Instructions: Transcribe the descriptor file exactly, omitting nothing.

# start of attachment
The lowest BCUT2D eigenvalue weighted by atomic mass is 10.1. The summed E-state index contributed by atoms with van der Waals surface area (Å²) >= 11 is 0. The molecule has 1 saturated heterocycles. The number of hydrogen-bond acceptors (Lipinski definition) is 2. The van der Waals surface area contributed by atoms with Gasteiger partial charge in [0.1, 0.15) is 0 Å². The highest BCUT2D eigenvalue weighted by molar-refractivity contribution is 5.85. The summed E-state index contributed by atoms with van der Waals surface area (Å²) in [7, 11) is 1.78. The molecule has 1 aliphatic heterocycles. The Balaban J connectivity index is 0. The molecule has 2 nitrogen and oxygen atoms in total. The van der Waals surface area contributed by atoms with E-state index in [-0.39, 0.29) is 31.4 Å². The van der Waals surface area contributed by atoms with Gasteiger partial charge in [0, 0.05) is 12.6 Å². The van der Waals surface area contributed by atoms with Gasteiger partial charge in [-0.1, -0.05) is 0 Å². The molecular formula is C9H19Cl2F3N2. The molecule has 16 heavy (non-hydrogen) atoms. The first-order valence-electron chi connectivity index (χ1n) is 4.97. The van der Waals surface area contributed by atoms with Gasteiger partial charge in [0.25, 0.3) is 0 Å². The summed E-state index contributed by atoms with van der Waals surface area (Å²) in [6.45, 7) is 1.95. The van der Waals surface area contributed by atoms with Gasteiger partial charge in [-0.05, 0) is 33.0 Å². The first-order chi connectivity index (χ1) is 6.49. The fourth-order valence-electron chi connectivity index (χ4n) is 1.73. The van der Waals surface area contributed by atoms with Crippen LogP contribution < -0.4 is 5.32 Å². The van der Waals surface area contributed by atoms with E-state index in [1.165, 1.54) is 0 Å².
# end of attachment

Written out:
The lowest BCUT2D eigenvalue weighted by atomic mass is 10.1. The summed E-state index contributed by atoms with van der Waals surface area (Å²) >= 11 is 0. The molecule has 1 saturated heterocycles. The number of hydrogen-bond acceptors (Lipinski definition) is 2. The van der Waals surface area contributed by atoms with Gasteiger partial charge in [0.1, 0.15) is 0 Å². The highest BCUT2D eigenvalue weighted by molar-refractivity contribution is 5.85. The summed E-state index contributed by atoms with van der Waals surface area (Å²) in [7, 11) is 1.78. The molecule has 1 aliphatic heterocycles. The Balaban J connectivity index is 0. The molecule has 2 nitrogen and oxygen atoms in total. The van der Waals surface area contributed by atoms with E-state index in [-0.39, 0.29) is 31.4 Å². The van der Waals surface area contributed by atoms with Gasteiger partial charge in [0, 0.05) is 12.6 Å². The van der Waals surface area contributed by atoms with Gasteiger partial charge in [-0.1, -0.05) is 0 Å². The molecular formula is C9H19Cl2F3N2. The molecule has 16 heavy (non-hydrogen) atoms. The first-order valence-electron chi connectivity index (χ1n) is 4.97. The van der Waals surface area contributed by atoms with Gasteiger partial charge in [0.25, 0.3) is 0 Å². The summed E-state index contributed by atoms with van der Waals surface area (Å²) in [6.45, 7) is 1.95. The van der Waals surface area contributed by atoms with Gasteiger partial charge in [-0.05, 0) is 33.0 Å². The first-order chi connectivity index (χ1) is 6.49. The fourth-order valence-electron chi connectivity index (χ4n) is 1.73. The van der Waals surface area contributed by atoms with Crippen LogP contribution < -0.4 is 5.32 Å². The van der Waals surface area contributed by atoms with E-state index in [1.165, 1.54) is 0 Å².